Sigma 105mm F/2.8 EX DG Macro

Macro lens • Announced in June 2004 • Digital era • Discontinued

EX Professional lens with high quality optics and robust build. Meets the highest standards and provides excellent performance and flawless image quality unachievable with traditional optical technologies.
DG The lens is designed for full-frame digital cameras but can be also used on APS-C digital cameras.
MACRO Macro lens. Designed specially for shooting close-ups of small subjects but can be also used in other genres of photography, not necessarily requiring focusing at close distances.

Model history

Sigma 105mm F/2.8 EX DG OS HSM Macro1:1A16 - 110.312mE62 2011 
Sigma 105mm F/2.8 EX DG Macro1:1A11 - 100.313mE58 2004 
Sigma 105mm F/2.8 EX Macro1:1A10 - 90.313mE58 1998 


  • The autofocus will not be available with Nikon D40, D40X, D60, D3000-D3500, D5000-D5600 digital SLR cameras.

Features highlight

Focus Clutch
Focus limiter


Optical design
Maximum format: 35mm full frame
Diagonal angle of view: 23.3° (35mm full frame)
18.6° (Canon EF APS-H)
15.3° (Minolta/Sony A APS-C)
15.3° (Nikon F APS-C)
15.3° (Pentax K APS-C)
13.5° (Sigma SA APS-C)
Lens construction: 11 elements - 10 groups
Mechanical design
Mount: Canon EF
Minolta/Sony A
Nikon F
Pentax K
Sigma SA
Diaphragm mechanism
Diaphragm control system: Mechanical (Nikon F, Pentax K)
Electromagnetic (Canon EF, Minolta/Sony A, Sigma SA)
Number of blades: 8
Closest focusing distance: 0.313m
Closest working distance: 0.121m
Maximum magnification ratio: 1:1 at the closest focusing distance
Focusing method: <No information>
Focusing modes: Autofocus, manual focus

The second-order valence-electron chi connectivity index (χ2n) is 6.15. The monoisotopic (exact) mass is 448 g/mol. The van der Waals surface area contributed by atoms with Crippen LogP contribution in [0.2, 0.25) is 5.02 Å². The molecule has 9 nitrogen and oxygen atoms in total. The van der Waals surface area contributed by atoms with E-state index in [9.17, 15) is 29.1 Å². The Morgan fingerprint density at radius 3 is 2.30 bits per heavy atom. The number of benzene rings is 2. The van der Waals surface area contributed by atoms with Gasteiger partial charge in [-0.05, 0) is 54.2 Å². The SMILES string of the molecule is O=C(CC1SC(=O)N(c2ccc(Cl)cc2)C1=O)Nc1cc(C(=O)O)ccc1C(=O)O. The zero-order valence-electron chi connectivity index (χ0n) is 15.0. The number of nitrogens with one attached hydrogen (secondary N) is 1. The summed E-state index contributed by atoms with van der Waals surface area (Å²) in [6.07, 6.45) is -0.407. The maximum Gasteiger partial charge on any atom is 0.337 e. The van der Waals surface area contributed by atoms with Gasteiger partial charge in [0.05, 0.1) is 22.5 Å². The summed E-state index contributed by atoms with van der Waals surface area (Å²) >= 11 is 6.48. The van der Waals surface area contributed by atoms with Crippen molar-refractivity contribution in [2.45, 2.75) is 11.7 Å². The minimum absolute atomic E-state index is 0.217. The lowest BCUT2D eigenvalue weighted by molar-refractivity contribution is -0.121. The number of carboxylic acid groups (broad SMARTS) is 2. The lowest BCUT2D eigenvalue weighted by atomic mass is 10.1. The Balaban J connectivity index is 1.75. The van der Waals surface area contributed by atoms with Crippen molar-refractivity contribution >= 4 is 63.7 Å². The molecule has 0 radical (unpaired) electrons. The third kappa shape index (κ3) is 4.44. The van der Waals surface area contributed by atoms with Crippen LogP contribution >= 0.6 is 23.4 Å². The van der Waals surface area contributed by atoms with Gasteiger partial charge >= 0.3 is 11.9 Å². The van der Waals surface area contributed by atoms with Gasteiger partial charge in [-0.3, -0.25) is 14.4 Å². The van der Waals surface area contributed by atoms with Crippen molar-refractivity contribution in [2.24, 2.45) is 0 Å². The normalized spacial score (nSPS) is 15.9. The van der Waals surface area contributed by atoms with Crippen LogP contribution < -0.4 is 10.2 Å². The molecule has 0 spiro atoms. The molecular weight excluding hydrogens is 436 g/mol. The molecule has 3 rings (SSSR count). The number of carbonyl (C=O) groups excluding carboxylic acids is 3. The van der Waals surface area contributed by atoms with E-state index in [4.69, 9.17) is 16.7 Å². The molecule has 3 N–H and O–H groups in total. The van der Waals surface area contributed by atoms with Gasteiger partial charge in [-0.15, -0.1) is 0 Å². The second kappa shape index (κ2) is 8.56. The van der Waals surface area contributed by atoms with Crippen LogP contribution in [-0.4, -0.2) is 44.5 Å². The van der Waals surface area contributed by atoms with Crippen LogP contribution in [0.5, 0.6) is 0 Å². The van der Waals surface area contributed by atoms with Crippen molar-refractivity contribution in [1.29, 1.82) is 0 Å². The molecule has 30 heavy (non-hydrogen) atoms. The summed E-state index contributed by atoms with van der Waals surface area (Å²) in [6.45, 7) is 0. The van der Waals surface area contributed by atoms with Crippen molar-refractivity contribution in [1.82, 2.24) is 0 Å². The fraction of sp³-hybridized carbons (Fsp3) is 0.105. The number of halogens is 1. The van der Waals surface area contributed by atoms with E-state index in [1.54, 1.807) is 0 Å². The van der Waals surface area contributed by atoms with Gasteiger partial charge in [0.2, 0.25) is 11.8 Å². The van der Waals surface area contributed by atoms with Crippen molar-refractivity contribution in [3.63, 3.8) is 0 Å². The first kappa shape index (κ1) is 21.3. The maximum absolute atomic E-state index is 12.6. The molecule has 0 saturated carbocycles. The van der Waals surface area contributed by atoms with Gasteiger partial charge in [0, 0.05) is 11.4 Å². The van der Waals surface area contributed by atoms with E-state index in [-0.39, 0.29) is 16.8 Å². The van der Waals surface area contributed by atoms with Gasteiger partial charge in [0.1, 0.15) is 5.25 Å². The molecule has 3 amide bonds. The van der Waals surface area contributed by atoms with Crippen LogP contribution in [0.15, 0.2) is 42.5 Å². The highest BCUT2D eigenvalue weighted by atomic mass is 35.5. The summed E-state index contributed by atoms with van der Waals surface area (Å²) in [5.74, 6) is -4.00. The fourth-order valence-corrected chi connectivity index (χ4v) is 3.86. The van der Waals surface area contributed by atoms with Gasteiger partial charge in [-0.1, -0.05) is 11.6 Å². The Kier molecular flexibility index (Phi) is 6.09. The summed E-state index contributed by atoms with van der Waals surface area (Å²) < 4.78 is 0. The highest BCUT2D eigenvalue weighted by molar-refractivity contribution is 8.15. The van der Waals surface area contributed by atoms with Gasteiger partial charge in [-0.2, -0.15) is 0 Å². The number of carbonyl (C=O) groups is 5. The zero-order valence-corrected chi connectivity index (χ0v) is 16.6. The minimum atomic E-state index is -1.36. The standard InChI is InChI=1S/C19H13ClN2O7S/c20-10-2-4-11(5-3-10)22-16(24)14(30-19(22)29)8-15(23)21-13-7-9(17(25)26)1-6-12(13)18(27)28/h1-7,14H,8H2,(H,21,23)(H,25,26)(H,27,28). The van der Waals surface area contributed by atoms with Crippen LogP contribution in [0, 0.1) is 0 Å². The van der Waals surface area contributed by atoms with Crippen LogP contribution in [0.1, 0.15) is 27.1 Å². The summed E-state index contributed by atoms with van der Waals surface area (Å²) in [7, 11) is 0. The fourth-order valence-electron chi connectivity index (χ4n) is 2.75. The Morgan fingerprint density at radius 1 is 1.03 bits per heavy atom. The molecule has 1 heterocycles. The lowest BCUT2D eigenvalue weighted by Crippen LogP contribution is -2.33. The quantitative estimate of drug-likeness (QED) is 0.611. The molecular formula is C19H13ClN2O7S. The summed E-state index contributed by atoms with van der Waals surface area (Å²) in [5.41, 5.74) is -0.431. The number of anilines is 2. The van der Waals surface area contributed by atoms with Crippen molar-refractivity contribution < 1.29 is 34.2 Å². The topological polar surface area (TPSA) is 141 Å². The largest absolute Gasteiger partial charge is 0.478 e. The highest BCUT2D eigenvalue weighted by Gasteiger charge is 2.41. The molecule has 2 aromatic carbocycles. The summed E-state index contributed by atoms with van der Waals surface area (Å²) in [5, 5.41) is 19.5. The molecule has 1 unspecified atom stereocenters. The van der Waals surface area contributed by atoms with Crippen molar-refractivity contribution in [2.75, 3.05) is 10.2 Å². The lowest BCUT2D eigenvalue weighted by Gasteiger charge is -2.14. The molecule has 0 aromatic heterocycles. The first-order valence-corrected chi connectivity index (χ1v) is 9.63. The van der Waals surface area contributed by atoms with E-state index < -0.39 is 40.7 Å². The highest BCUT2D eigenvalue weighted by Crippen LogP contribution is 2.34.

Manual focus control: Focusing ring
Autofocus motor: Micromotor (Canon EF, Sigma SA)
In-camera motor (Nikon F, Pentax K, Minolta/Sony A)
Focus mode selector: Sigma Dual Focus System (Canon EF, Sigma SA)
Focus Clutch Mechanism (Nikon F, Pentax K, Minolta/Sony A)
Manual focus override in autofocus mode: -
Focusing distance range limiter: FULL;0.313-0.37;0.4-
Image stabilizer
Optical Stabilizer (OS): -
Physical characteristics
Weight: 460g (Sigma SA)
Maximum diameter x Length: Ø74×97.5mm (Sigma SA)
Weather sealing: -
Fluorine coating: -
Filters: Screw-type 58mm
Lens hood: Screw-type LH580-02 (round)

Manufacturer description

This macro lens is ideal for digital SLR cameras as well as film SLR cameras. This lens is designed to reduce the influence of harmful light caused by reflections from the digital image sensor.

The Macro 105mm F2.8 EX DG lens is very suitable for taking close-up pictures and it enables the use of natural light conditions or flash. The greater working distance of this lens is very advantageous when taking pictures of flowers or insects.

Depth of field of medium telephoto macro lenses is generally very shallow; however, Sigma, Canon and Konica Minolta mounts of this lens have a minimum aperture of f/45 (f/32 for Nikon and Pentax mounts) for incredible depth of field.